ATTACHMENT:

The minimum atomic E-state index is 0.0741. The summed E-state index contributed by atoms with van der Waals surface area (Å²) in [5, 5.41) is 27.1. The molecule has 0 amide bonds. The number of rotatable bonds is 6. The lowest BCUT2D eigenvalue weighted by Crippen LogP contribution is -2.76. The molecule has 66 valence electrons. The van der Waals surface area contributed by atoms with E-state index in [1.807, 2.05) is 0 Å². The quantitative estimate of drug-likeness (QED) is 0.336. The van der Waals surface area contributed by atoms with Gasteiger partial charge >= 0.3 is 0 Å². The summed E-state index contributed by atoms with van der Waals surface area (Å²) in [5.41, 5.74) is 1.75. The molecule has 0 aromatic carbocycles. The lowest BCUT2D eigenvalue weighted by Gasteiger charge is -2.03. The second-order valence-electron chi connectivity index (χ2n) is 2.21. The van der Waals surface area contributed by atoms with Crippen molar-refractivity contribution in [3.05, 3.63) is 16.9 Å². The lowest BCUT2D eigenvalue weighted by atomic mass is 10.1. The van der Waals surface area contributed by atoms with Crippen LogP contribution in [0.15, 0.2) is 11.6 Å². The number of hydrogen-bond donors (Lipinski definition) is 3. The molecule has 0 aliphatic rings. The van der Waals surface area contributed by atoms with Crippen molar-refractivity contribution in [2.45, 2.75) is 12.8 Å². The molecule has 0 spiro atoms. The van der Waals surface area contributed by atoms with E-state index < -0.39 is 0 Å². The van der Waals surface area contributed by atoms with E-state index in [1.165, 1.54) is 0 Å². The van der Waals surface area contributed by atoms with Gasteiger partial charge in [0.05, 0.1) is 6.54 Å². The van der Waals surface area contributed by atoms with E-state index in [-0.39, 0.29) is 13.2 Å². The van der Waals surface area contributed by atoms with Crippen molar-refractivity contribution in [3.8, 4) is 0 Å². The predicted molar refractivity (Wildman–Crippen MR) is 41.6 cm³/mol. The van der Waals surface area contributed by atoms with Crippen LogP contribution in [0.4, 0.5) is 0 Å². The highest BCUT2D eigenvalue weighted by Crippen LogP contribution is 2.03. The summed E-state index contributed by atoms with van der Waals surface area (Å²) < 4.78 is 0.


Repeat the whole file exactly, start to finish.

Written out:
The minimum atomic E-state index is 0.0741. The summed E-state index contributed by atoms with van der Waals surface area (Å²) in [5, 5.41) is 27.1. The molecule has 0 amide bonds. The number of rotatable bonds is 6. The lowest BCUT2D eigenvalue weighted by Crippen LogP contribution is -2.76. The molecule has 66 valence electrons. The van der Waals surface area contributed by atoms with E-state index in [1.807, 2.05) is 0 Å². The quantitative estimate of drug-likeness (QED) is 0.336. The van der Waals surface area contributed by atoms with Gasteiger partial charge >= 0.3 is 0 Å². The summed E-state index contributed by atoms with van der Waals surface area (Å²) in [5.41, 5.74) is 1.75. The molecule has 0 aromatic carbocycles. The lowest BCUT2D eigenvalue weighted by Gasteiger charge is -2.03. The second-order valence-electron chi connectivity index (χ2n) is 2.21. The van der Waals surface area contributed by atoms with Crippen molar-refractivity contribution in [3.05, 3.63) is 16.9 Å². The lowest BCUT2D eigenvalue weighted by atomic mass is 10.1. The van der Waals surface area contributed by atoms with Crippen LogP contribution in [0.15, 0.2) is 11.6 Å². The number of hydrogen-bond donors (Lipinski definition) is 3. The molecule has 0 aliphatic rings. The van der Waals surface area contributed by atoms with Crippen molar-refractivity contribution in [2.45, 2.75) is 12.8 Å². The molecule has 0 spiro atoms. The van der Waals surface area contributed by atoms with E-state index < -0.39 is 0 Å². The van der Waals surface area contributed by atoms with E-state index in [1.165, 1.54) is 0 Å². The van der Waals surface area contributed by atoms with Gasteiger partial charge in [0.05, 0.1) is 6.54 Å². The van der Waals surface area contributed by atoms with E-state index in [-0.39, 0.29) is 13.2 Å². The van der Waals surface area contributed by atoms with Crippen molar-refractivity contribution in [3.8, 4) is 0 Å². The predicted molar refractivity (Wildman–Crippen MR) is 41.6 cm³/mol. The van der Waals surface area contributed by atoms with Crippen LogP contribution in [0.4, 0.5) is 0 Å². The highest BCUT2D eigenvalue weighted by Crippen LogP contribution is 2.03. The summed E-state index contributed by atoms with van der Waals surface area (Å²) < 4.78 is 0.